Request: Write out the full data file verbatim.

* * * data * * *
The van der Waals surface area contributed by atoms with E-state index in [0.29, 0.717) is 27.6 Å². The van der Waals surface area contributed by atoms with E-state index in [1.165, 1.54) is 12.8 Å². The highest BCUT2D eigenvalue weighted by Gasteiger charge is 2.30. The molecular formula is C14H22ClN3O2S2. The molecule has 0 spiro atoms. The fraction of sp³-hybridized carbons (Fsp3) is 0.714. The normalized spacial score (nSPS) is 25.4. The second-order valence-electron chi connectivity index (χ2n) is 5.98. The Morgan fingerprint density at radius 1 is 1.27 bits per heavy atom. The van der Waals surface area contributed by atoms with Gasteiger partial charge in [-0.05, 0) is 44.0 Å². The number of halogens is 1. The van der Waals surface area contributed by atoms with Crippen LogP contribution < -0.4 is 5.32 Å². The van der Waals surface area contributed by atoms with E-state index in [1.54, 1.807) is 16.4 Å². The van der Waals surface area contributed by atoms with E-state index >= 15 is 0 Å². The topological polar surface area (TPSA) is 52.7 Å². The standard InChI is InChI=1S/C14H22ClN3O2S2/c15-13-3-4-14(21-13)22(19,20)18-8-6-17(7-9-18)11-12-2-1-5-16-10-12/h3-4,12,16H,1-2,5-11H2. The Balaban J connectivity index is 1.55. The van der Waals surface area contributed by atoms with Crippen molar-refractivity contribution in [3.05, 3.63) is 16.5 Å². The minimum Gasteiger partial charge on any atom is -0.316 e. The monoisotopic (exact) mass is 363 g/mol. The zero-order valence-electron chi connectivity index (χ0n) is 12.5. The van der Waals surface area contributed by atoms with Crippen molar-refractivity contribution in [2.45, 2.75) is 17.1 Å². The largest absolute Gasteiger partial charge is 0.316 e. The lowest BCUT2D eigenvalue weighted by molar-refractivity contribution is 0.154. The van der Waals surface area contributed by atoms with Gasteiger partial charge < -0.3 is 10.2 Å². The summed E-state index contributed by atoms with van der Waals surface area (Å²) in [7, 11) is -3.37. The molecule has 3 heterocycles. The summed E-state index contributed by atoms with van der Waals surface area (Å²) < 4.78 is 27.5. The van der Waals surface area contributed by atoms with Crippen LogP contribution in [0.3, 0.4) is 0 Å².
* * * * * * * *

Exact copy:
The van der Waals surface area contributed by atoms with E-state index in [0.29, 0.717) is 27.6 Å². The van der Waals surface area contributed by atoms with E-state index in [1.165, 1.54) is 12.8 Å². The highest BCUT2D eigenvalue weighted by Gasteiger charge is 2.30. The molecular formula is C14H22ClN3O2S2. The molecule has 0 spiro atoms. The fraction of sp³-hybridized carbons (Fsp3) is 0.714. The normalized spacial score (nSPS) is 25.4. The second-order valence-electron chi connectivity index (χ2n) is 5.98. The Morgan fingerprint density at radius 1 is 1.27 bits per heavy atom. The van der Waals surface area contributed by atoms with Gasteiger partial charge in [-0.05, 0) is 44.0 Å². The number of halogens is 1. The van der Waals surface area contributed by atoms with Crippen LogP contribution < -0.4 is 5.32 Å². The van der Waals surface area contributed by atoms with E-state index in [1.54, 1.807) is 16.4 Å². The van der Waals surface area contributed by atoms with E-state index >= 15 is 0 Å². The topological polar surface area (TPSA) is 52.7 Å². The standard InChI is InChI=1S/C14H22ClN3O2S2/c15-13-3-4-14(21-13)22(19,20)18-8-6-17(7-9-18)11-12-2-1-5-16-10-12/h3-4,12,16H,1-2,5-11H2. The Balaban J connectivity index is 1.55. The van der Waals surface area contributed by atoms with Crippen molar-refractivity contribution in [3.05, 3.63) is 16.5 Å². The minimum Gasteiger partial charge on any atom is -0.316 e. The monoisotopic (exact) mass is 363 g/mol. The zero-order valence-electron chi connectivity index (χ0n) is 12.5. The van der Waals surface area contributed by atoms with Crippen molar-refractivity contribution in [2.45, 2.75) is 17.1 Å². The largest absolute Gasteiger partial charge is 0.316 e. The lowest BCUT2D eigenvalue weighted by molar-refractivity contribution is 0.154. The van der Waals surface area contributed by atoms with Gasteiger partial charge < -0.3 is 10.2 Å². The summed E-state index contributed by atoms with van der Waals surface area (Å²) in [7, 11) is -3.37. The molecule has 3 heterocycles. The summed E-state index contributed by atoms with van der Waals surface area (Å²) < 4.78 is 27.5. The van der Waals surface area contributed by atoms with Crippen LogP contribution in [0.3, 0.4) is 0 Å².